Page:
“Agility is a world leader in developing logistics parks around the globe. We are committed to using this in-depth experience to establish a network of quality facilities in Africa,” White said. “By developing and leasing much-needed warehousing, the Agility Distribution Parks help companies operate in Africa with the reliable, modern and secure infrastructure they need to grow their business, allowing them to access new markets without committing large amounts of capital.”
To meet demand, Agility is building seven more warehouses at the Ghana park in a second phase of development. It is also finalizing proposals for several large Build-to-Suit facilities at the Ghana park, each tailored to specific customer requirements with sizes ranging from 5,000 sqm to 25,000 sqm.
Agility Distribution Parks meet international environmental standards and use eco-friendly construction materials. Agility used energy efficient roof and side insulated panels; wind-driven roof fans; skylights for natural lighting; LED and energy-saving bulbs; and solar-powered street lights. The site will recycle paper, plastic, metal, and carton waste. It provides eco-friendly waste management services and carbon footprint reporting.
The 2016 Agility Emerging Markets Logistics Index ranked Ghana as one of the most promising markets in Africa. Africa’s growing middle class and consumer spending were identified as the most significant drivers for Africa’s growth in the Index, an annual ranking of the world’s most attractive emerging markets countries.
To provide training in management and logistics-related skills, Agility has developed leadership programs for Africa that are available to local employees and university graduates. Trainees will have the opportunity to gain experience working with Agility in Ghana and around the world.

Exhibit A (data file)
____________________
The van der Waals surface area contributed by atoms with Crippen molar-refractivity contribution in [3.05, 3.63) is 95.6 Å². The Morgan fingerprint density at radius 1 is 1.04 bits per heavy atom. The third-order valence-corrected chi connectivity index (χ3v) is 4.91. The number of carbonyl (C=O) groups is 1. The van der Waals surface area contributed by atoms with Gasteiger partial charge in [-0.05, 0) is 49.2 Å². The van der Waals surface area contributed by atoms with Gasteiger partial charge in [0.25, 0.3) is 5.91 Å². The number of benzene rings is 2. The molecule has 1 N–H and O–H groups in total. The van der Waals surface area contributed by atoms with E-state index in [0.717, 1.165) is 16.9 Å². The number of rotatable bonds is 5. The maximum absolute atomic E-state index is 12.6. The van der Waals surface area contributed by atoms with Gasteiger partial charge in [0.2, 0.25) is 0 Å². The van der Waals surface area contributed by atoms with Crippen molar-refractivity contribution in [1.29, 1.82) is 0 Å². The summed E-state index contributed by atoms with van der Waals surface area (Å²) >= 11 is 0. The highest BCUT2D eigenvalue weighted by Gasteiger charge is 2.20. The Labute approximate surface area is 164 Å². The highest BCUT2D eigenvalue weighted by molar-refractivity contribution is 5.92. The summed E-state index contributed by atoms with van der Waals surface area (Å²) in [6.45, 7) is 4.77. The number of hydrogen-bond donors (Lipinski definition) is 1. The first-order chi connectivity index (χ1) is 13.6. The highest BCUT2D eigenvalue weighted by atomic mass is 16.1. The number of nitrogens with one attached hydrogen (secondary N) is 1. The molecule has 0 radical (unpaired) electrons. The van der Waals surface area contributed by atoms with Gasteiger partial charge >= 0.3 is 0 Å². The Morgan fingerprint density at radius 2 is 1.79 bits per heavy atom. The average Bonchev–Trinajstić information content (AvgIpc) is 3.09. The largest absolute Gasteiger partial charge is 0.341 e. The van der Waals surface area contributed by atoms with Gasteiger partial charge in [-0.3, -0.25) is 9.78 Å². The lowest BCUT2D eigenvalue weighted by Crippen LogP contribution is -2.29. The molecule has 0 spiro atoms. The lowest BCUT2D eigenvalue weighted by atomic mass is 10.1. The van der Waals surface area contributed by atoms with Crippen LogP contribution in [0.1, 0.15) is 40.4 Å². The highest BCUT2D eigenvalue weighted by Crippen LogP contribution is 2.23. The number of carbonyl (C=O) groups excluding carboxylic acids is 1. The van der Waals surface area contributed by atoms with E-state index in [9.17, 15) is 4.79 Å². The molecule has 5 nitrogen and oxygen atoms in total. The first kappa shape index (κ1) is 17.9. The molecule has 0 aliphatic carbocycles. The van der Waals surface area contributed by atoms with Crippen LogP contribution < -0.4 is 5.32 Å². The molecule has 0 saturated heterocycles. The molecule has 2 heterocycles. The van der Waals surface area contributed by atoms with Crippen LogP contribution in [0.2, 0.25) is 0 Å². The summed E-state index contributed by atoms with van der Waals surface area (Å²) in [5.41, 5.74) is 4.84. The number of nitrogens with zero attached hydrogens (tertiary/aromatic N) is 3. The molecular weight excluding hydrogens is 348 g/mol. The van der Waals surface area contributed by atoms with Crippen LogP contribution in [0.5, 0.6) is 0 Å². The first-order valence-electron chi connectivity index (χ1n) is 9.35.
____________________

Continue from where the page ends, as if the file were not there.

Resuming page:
“Agility is investing in the future of Africa by funding and developing projects that build long-term sustainable businesses. The Ghana distribution park is just the first step,” White said. “We are proud to be supporting Ghana’s economic growth, and the economic growth of Africa as a whole.”
Agility brings efficiency to supply chains in some of the globe’s most challenging environments, offering unmatched personal service, a global footprint and customized capabilities in developed and developing economies alike. Agility is one of the world’s leading providers of integrated logistics. It is a publicly traded company with more than $4.1 billion in revenue and more than 22,000 employees in over 500 offices across 100 countries. Agility’s core commercial business, Global Integrated Logistics (GIL), provides supply chain solutions to meet traditional and complex customer needs. GIL offers air, ocean and road freight forwarding, warehousing, distribution, and specialized services in project logistics, fairs and events, and chemicals. Agility’s Infrastructure group of companies manages industrial real estate and offers logistics-related services, including e-government customs optimization and consulting, waste management and recycling, aviation and ground-handling services, support to governments and ministries of defense, remote infrastructure and life support.
Across Africa, Agility is developing a network of international-standard distribution parks to provide warehousing, reliable infrastructure and secure environments that offer consistent power and connectivity. Agility’s experience in emerging markets enables it to move cargo from anywhere in the world to any destination safely, on time and on budget for consumer goods makers, energy and mining companies, and other customers. In addition to logistics solutions, Agility also develops and manages fuel infrastructure and distribution, airport services and ground handling, remote site camps and catering, and customs modernization solutions across Africa.